Germany rules on economic planning but Irish opportunism makes sense
Business Opinion: German plan is so good it makes it difficult for us to plan long-term
The Bundestag, in Berlin. Photograph: Getty Images/iStockphoto
The Germans love plans. It’s their strength and their weakness. Or at least that is the stereotype, and like most stereotypes it has at least a grain of truth in it.
No surprise then to hear that the German Bundestag finance committee, which visited Ireland a few weeks ago, was troubled to find that we appear to have no long-term plan for economic growth over and above giving tax breaks to multinationals to invest here.
This is not because we are living down to our national stereotype of charming but feckless chancers – although there is a grain of truth in this as well.The reason we don’t have a plan is because the German plan is so good and so effective that it makes it pretty much impossible for us to have a plan.
This, one suspects, is actually all part of the plan, which I can’t help calling the German Economic Master Plan (Gemp for short).
Schick is obviously a bit more clear-eyed about Ireland than we are ourselves. By the same token, we can offer a perspective on Germany that perhaps is not apparent to him, and it can in turn explain why long-term planning is neither possible nor perhaps not desirable for Ireland.
Germany can have its Gemp because it is the world’s fourth-largest economy and the dominant county in the euro zone and arguably the entire European Union
It can proceed on the basis that very little will happen in Europe that will threaten the Gemp, which is based on exporting high-value goods and services across the euro zone and beyond.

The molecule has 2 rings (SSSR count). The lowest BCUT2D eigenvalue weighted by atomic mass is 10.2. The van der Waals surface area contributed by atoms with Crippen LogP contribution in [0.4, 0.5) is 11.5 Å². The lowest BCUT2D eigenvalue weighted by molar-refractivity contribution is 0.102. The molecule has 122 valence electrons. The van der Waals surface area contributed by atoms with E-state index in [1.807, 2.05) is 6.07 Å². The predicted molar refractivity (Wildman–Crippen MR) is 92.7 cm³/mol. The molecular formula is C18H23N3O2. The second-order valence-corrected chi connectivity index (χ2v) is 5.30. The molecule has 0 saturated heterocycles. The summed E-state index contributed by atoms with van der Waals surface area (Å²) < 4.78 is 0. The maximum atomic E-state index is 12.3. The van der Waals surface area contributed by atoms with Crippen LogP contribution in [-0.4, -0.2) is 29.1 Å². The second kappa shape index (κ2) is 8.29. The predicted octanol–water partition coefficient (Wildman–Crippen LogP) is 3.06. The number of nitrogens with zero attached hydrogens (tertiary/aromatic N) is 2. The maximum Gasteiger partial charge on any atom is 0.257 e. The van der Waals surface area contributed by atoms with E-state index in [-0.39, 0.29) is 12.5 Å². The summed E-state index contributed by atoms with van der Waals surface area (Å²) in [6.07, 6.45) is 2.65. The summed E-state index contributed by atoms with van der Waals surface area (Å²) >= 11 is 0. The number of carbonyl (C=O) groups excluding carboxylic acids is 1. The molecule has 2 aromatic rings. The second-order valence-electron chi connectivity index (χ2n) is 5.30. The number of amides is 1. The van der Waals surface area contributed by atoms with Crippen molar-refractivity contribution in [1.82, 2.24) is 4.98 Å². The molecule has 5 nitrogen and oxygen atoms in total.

If the Gemp needs low interest rates the ECB lowers them – not because Germany tells it to, but because it is the correct thing the euro zone economy. Even if smaller countries need higher rates – as was the case with Ireland in the mid-noughties – the Gemp’s requirements come first.
Likewise Germany can plan, safe in the knowledge that any EU economic initiative needs its support and thus must either be good for the Gemp or at least not bad for it.
It must also be compatible with the economic thinking behind the Gemp and the social contract by which many Germans accept a relatively lower standard of living than some other European citizens in return for economic security.
As a result the Gemp works and has been a huge success for Germany. Not so for the rest of Europe. Arguably, the Gemp prolonged the euro-zone crisis because it ruled out the pooling of losses between strong and weak member states, which was and is the only possible solution. Five years on, Germany is still dragging its heels.
Closer to home, one of the issues the German politicians raised in their report of their visit was shadow banking, by which they meant unregulated – or lightly regulated – financial services businesses operating in Europe out of Dublin. It is one of a few areas in which Ireland is globally competitive and it is relatively low-risk, as the Irish taxpayer does not pick up the bill if things go wrong.
Schick seems worried that the German taxpayer might be exposed – as was the case with Depfa. This is not part of the Gemp, and the solution – according to Schick – is tighter regulation in Ireland, which will see these business decamp with the loss of Irish jobs.
This is clearly not part of the Irish master plan, even if we had one, but if it becomes part of the Gemp, there will be a few empty office blocks in the IFSC.
And this is the point. As long as the Gemp involves Germany pursuing its own economic interests regardless of the interests of its fellow euro-zone members – particularly the small members – what is the point of countries like Ireland having elaborate economic plans that will be brushed aside by the Gemp.
Absent a decision by Mercedes to move a factory or two from the Ruhr to Athlone, our current opportunistic approach makes lot of sense.